Setting yourself up for ‘Take Our Daughters and Sons to Work Day’

For parents, it’s a chance to show your child what your job is like and open their eyes to different career possibilities. But let’s face it: bringing your child to work can make it difficult to get work done.

Take Our Daughters and Sons to Work Day can be both memorable and daunting. For parents, it’s a chance to show your child what your job is like and open their eyes to different career possibilities. But let’s face it: bringing your child to work can make it difficult to get work done.

Here’s how to pull off a successful day on April 26.

Know your company’s policy

It is crucial to find out ahead of time whether your company even allows kids to come in — and if they do, is it at the beginning of the workday, or at the end, or is it open-ended — so you can make any necessary arrangements.

This also gives you time to get your child up to speed on what life is like for you at work and give them something to look forward to.

Show them around

You brought your child all the way to work, so you might as well make a few key introductions. After all, if your coworkers have enjoyed getting updates about them for a while now, it’ll be fun for them to finally meet your child in person or put a face to the name.

You can briefly have your child meet the people you work with, depending on the nature of your relationships with them.

Set boundaries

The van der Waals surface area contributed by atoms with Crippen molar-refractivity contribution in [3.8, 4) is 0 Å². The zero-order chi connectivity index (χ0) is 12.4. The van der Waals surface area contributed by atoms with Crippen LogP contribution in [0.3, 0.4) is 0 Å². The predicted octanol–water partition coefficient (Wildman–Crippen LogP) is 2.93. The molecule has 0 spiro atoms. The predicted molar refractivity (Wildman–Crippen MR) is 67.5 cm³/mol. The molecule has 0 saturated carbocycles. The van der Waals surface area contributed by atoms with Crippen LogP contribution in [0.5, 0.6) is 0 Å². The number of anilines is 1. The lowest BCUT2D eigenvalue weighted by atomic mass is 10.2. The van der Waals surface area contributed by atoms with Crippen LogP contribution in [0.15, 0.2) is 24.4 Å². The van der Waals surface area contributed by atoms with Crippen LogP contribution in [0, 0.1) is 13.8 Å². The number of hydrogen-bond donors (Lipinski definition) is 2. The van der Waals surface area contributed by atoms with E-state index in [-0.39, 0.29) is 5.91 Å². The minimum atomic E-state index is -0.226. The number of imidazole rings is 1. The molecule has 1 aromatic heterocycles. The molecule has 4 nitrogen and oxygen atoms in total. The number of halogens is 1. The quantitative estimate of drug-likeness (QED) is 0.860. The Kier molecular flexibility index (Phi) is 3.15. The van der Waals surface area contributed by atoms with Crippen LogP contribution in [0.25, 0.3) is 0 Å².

There might be a bunch of kids running around the office that day, but you still have to get work done. Make sure you’re clear on what your boss (realistically) expects from you that day. However, you should also set your own boundaries for what your child does at your workplace.

After all, maintaining relationships with your coworkers and management is crucial, so talk to your child beforehand about your plans for that day and how you’d like them to ask — even though whether or not they will follow your directions is a different story.

Have an escape plan — just in case

So, your employer encourages you to bring in your kids on that special day — even the young ones. You should be prepared to deal with the fallout of what could otherwise be a great day: Be ready to briefly step out with your child if they have a meltdown.

You’ll want them to behave the best they can, but at the same time, how much can you ask of a young child? On the other hand, if you’re bringing in an older child, it will probably be easier to manage them.

Either way, it’s important to have a plan for if things don’t swing in your favor that day.

Jane Burnett|is a reporter for Ladders and can be reached at jburnett@theladders.com.